By Torey Van Oot
tvanoot@sacbee.com
Published: Saturday, Jan. 23, 2010 – 12:00 am | Page 10A

Campaign finance violators who missed financial disclosure deadlines have racked up hundreds of thousands of dollars in late fines – money that would go to the state’s cash-strapped general fund.

Hundreds of donors and campaign committees had failed to pay a total of $888,730 in late fines as of mid-November, according to records obtained by The Bee from the secretary of state’s office.

A handful of state lawmakers are among the debtors who recently received a final warning letter from the secretary of state’s office, which issues and enforces the late fines.

Senate Republican leader Dennis Hollingsworth of Murrieta was fined more than $7,000 for late filings in his 2006 and 2007 Assembly accounts. Hollingsworth spokesman Hector Barajas said the senator’s campaign treasurer believes the forms were filed correctly and is following up on the matter.

Assemblyman Warren Furutani, D-Gardena,was fined $650 for missing contribution report deadlines and Democratic Rep. John Garamendi accrued $500 in fines for late submissions of hard copies of electronic filings for his lieutenant governor re-election fund.

Representatives for both lawmakers contacted the secretary of state on Friday after a list of debtors was published online by The Bee and said they planned to pay the fines immediately, secretary of state spokeswoman Nicole Winger said.

The debts result from a $10 fine assessed for each day a campaign committee misses a deadline for filing financial disclosure forms.

“The California Political Reform Act and other laws since then were established to shed as much sunshine as possible on the campaign process,” Winger said. “Deadlines become particularly important right around an election day, when 24-hour filing requirements take effect.”

The fines for individual violations range from $10 to $21,250. In one case, a committee listed as late on multiple forms – the Sacramento County Democratic Central Committee – accumulated more than $104,000 in debt. The alleged failure to meet deadlines is also the subject of an investigation by the state Fair Political Practices Commission.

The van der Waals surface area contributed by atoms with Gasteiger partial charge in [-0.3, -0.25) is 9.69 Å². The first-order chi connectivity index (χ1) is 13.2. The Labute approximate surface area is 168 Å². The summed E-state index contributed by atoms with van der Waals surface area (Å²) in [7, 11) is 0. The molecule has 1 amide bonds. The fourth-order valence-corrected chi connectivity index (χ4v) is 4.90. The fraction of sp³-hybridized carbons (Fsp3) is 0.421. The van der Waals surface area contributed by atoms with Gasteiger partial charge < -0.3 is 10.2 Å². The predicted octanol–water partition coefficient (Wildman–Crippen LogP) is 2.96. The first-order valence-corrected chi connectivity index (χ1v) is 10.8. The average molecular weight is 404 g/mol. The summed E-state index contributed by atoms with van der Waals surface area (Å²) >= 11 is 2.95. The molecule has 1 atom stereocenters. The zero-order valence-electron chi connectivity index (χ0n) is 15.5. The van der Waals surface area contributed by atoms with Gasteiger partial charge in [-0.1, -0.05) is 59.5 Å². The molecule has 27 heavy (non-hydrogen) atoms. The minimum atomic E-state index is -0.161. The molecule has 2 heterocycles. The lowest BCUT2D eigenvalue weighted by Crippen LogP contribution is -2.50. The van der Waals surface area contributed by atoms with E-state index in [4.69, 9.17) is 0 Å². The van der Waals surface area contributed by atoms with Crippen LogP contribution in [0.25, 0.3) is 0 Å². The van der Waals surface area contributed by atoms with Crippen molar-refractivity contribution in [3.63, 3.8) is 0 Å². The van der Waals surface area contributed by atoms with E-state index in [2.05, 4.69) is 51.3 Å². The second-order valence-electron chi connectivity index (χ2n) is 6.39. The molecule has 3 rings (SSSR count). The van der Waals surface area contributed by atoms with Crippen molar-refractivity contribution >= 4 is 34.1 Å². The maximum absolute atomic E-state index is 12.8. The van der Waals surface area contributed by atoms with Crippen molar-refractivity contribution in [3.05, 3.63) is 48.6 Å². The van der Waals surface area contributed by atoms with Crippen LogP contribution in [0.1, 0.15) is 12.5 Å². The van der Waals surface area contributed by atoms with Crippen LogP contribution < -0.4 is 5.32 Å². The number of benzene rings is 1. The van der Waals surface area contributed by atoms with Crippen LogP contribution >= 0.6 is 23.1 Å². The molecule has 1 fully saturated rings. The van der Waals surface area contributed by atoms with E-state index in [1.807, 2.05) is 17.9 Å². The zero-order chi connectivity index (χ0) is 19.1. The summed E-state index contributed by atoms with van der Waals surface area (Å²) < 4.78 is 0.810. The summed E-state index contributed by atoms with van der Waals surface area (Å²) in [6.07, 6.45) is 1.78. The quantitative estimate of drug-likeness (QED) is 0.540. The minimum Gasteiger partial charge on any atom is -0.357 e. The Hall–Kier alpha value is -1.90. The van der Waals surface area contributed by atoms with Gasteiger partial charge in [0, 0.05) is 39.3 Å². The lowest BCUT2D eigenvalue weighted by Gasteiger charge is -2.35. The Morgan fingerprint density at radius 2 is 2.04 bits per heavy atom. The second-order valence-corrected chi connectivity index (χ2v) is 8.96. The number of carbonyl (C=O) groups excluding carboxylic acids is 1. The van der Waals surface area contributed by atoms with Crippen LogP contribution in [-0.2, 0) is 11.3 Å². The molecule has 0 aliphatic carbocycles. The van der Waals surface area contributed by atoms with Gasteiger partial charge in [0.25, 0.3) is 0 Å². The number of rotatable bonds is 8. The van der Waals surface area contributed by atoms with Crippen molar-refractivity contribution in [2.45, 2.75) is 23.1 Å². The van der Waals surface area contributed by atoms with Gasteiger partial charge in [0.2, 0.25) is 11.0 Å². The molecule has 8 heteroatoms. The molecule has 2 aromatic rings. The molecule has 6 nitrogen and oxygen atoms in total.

The minor fines were often the result of clerical errors that caused a form to be delivered a day or two late.

Assemblyman Mike Villines, R-Clovis, was fined $20 for missing a deadline for reporting an in-kind contribution to his insurance commissioner campaign account. His campaign manager said the campaign wasn’t even aware of the contribution before the reporting deadline, and has since followed up with the secretary of state’s office to request a waiver.

But in other cases, violators with large outstanding fines have remained noncompliant for years. A slate mailer organization called Non-Partisan Candidate Evaluation Council has amassed more than $84,000 in fines. But officers from the organization, which stopped reporting activity in 2007, have not replied to notification letters.

“There are always some cases in which filers are completely nonresponsive, and that is a challenge for all of the entities involved, and it is a frustration for the secretary of state’s office, which wants to collect that money and get it into the state general fund,” Winger said.

She said limited staff resources and the fact that some contributor committees disband after an election cycle make it difficult to collect the cash owed. Turnover in campaign committee administration also can leave the secretary of state with outdated contact information – and no one to hold accountable for violations.

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